NIDA for Teens: The Science Behind Drug Abuse
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Opiates

How Does Someone Become Addicted to Opiates?

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woman with flashlight in brain

Long-term opiate use changes the way nerve cells work in the brain. This happens even to people who take opiates for a long time to treat pain, as prescribed by their doctor. The nerve cells grow so used to having opiates around that when they are taken away suddenly, the person can experience a wide range of symptoms in the brain and body. These are known as withdrawal symptoms.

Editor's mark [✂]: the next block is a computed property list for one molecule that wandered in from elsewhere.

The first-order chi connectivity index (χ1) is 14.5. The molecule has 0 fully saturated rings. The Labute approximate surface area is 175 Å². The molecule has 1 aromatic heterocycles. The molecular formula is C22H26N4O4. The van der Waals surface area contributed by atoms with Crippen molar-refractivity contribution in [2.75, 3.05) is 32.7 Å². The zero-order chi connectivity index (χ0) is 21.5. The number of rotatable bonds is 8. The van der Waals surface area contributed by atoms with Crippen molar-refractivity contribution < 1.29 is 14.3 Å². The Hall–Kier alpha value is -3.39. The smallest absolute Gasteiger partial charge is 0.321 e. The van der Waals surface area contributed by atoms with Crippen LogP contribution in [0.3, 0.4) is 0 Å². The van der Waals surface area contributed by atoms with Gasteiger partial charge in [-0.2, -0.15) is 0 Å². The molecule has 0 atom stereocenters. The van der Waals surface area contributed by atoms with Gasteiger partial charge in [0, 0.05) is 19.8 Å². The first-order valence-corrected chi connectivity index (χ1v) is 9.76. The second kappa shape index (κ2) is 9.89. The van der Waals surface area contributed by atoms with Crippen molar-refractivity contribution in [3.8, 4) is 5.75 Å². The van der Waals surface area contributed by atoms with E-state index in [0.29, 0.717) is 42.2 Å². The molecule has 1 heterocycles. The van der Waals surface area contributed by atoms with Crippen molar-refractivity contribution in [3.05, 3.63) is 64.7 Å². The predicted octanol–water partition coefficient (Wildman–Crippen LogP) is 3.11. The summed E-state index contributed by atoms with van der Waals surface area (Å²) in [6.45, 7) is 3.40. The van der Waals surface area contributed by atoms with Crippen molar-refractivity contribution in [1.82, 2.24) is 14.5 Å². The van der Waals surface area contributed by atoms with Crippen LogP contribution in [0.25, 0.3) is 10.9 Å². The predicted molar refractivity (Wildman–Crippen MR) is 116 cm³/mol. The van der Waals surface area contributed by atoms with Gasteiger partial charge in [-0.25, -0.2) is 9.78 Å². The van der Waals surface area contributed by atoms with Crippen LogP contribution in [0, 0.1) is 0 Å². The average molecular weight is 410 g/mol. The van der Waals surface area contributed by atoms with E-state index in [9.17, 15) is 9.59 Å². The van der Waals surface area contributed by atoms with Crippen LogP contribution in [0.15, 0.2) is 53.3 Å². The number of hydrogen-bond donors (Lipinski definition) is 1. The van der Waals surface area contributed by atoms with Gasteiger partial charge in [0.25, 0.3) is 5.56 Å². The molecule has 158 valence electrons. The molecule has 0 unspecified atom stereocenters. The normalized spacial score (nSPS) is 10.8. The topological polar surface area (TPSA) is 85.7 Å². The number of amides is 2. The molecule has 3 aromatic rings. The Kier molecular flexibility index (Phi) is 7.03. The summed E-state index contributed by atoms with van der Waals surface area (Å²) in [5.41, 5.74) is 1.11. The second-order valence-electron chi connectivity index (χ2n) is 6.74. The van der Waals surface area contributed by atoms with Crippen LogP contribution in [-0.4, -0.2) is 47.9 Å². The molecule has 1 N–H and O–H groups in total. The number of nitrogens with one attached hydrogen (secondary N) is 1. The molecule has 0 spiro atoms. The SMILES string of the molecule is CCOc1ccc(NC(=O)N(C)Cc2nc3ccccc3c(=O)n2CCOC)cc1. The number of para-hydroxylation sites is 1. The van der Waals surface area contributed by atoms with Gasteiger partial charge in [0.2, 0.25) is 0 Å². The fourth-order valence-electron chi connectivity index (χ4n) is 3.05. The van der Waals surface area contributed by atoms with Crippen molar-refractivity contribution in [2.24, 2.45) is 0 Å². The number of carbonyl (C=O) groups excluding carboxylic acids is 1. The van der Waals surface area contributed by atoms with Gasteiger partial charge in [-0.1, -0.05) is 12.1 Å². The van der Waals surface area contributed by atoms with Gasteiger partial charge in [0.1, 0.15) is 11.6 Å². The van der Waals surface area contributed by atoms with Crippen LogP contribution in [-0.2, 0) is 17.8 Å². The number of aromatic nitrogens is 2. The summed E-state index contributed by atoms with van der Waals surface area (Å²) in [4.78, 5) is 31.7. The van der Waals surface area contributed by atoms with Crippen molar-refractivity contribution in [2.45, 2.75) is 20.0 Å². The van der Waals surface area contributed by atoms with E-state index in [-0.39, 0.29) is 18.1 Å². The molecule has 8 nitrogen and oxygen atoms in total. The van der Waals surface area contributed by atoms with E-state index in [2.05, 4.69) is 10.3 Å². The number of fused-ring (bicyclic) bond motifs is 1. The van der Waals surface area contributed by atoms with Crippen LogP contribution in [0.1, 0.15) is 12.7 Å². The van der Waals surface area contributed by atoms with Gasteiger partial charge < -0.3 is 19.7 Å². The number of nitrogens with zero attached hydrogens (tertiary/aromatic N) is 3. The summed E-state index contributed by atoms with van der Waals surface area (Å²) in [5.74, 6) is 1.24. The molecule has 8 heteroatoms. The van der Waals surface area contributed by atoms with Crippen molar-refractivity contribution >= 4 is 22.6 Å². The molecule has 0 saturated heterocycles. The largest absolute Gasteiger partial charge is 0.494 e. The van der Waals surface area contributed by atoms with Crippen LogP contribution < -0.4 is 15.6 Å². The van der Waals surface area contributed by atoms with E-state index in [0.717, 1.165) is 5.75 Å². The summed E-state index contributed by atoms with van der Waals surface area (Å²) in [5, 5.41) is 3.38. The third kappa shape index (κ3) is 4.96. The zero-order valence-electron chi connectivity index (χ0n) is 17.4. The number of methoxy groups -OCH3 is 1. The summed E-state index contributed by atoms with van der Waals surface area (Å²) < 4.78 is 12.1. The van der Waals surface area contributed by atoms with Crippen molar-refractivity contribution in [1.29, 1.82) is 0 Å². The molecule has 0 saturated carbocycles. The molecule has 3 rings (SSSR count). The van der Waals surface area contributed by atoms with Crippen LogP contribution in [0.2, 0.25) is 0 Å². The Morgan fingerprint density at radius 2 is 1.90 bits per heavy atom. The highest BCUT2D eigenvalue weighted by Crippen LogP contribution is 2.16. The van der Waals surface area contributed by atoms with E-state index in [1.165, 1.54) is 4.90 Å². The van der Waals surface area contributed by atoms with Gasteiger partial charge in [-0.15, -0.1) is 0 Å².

Have you ever had the flu? You probably experienced symptoms such as aching, fever, sweating, shaking, or chills. These are similar to withdrawal symptoms, but withdrawal symptoms are much worse. Yuck!

That is why, when used as medicine, opiates should be carefully monitored by a doctor—so that a person knows how much to take and when and how to stop taking them to lessen the chances of withdrawal symptoms. Eventually, the cells will work normally again, but that takes time.

Someone who is addicted to opiates has other symptoms as well—they cannot control how much drug they take, even though it may be having harmful effects on their life and their health. They have strong urges to take the drug—called cravings—and they don’t feel satisfied by natural rewards (chocolate, a walk on the beach).